Print This Post Print This Post

yo musiclovers, the nyt times has an interesting article today, oct 27, on Russians’ ancient atavistic passion for mushroom picking, which I started to express myself spontaneously, not knowing anything about it, being severed from my rootskies, in my twenties. Maybe it is inscribed in my genes. According to the article, Russians are so passionate about looking for wild mushrooms, the “quiet hunt” as it’s called, that they can lose their bearings in the woods and be lost for days. Search parties are sent out, helicopters comb the forests from the air, but some are never found, maybe because they are eaten and their remains thoroughly buried by bears. Before setting out, they whisper endearments to the wood spirits (another Russian custom is to sit quietly for a moment and collect yourself before you are setting out on a journey, wonder if they do that, too) and wander around in a trance state. Usually, it is the “people of the pavement” who get lost, not the locals. The Russian Ministry of Emergency Services(who helped me in my Dispatch from the Siberian Arctic), claims the number of people who get lost is so small that is it not statistically significant (but this is little consolation to those who do). One married woman disappeared for 24 days and reappeared no worse for the wear and fresh as a daisy. Her friends gossiped that she had actually run off for a prolonged tryst with her lover.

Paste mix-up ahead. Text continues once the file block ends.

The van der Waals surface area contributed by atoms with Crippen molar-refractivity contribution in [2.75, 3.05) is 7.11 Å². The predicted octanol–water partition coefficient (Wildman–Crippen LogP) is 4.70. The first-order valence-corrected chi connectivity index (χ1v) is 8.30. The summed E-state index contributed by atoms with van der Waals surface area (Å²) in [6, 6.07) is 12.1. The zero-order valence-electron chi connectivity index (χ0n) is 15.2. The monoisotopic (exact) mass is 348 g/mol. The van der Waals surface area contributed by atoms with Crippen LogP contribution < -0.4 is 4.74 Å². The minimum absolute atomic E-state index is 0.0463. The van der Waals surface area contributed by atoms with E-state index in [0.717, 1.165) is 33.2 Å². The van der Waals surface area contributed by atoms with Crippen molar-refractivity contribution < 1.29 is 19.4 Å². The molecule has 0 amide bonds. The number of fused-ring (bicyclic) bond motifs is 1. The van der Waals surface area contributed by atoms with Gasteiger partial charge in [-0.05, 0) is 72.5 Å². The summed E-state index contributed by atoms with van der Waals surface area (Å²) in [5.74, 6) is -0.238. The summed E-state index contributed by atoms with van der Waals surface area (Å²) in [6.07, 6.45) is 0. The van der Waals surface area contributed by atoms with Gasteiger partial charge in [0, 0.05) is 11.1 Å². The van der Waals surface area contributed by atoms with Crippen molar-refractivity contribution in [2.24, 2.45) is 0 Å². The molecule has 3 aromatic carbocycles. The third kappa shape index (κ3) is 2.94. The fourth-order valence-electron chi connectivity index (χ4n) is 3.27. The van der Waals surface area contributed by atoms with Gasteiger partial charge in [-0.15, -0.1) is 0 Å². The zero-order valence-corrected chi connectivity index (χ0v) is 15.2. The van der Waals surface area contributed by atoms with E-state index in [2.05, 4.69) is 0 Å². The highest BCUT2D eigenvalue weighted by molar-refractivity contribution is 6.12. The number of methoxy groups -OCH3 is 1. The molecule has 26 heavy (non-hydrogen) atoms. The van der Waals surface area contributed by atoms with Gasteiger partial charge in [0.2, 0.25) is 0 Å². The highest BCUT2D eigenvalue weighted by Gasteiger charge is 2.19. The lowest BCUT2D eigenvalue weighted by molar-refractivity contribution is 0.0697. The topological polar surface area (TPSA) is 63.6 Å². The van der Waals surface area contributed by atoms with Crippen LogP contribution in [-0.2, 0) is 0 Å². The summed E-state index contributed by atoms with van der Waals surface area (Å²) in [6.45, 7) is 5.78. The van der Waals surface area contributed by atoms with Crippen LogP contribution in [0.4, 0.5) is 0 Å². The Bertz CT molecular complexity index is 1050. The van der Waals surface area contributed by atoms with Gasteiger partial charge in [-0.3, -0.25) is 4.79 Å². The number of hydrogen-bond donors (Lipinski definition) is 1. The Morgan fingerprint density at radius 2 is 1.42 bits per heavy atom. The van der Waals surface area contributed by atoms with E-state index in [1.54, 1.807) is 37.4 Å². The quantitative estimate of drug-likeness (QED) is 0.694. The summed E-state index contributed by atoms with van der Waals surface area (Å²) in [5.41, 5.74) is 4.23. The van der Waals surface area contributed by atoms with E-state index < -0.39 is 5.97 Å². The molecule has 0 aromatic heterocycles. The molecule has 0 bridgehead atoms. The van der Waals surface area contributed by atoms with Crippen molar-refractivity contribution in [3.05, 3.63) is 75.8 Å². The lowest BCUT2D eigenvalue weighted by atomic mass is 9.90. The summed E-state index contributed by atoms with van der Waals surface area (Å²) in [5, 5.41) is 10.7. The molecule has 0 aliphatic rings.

My book, Russian Blood, ends with a quiet hunt in Ukraine, formerly Little Russia, and see the Mushrooms section in the Dispatches, which needs to be developed. Gordon Wassen, an American banker who married a Russian woman named Valentina who turned him on to mushrooms and they went to Mexico and met the shaman who turned them on to ‘shrooms (the hallucinogic species of the genus Psilocybe) and later took down the Beatles to meet him, wrote a fascinating book called Russians, Mushrooms, and History, in which he argued that Slavs are crazy about mushrooms because they never worshiped them, while the people of
the British Isles did, and the early missionaries to convert them to Christianity had to convince them that mushrooms were loathsome “toadstools,” which is why Brits and Anglo Americans are squeamish about mushrooms to this day.
Off to Prague, where I will be curious to see if the Czechs are as mycophilic as the Russians. Later, or as they say in Russian, poka


Leave a Reply

Your email address will not be published. Required fields are marked *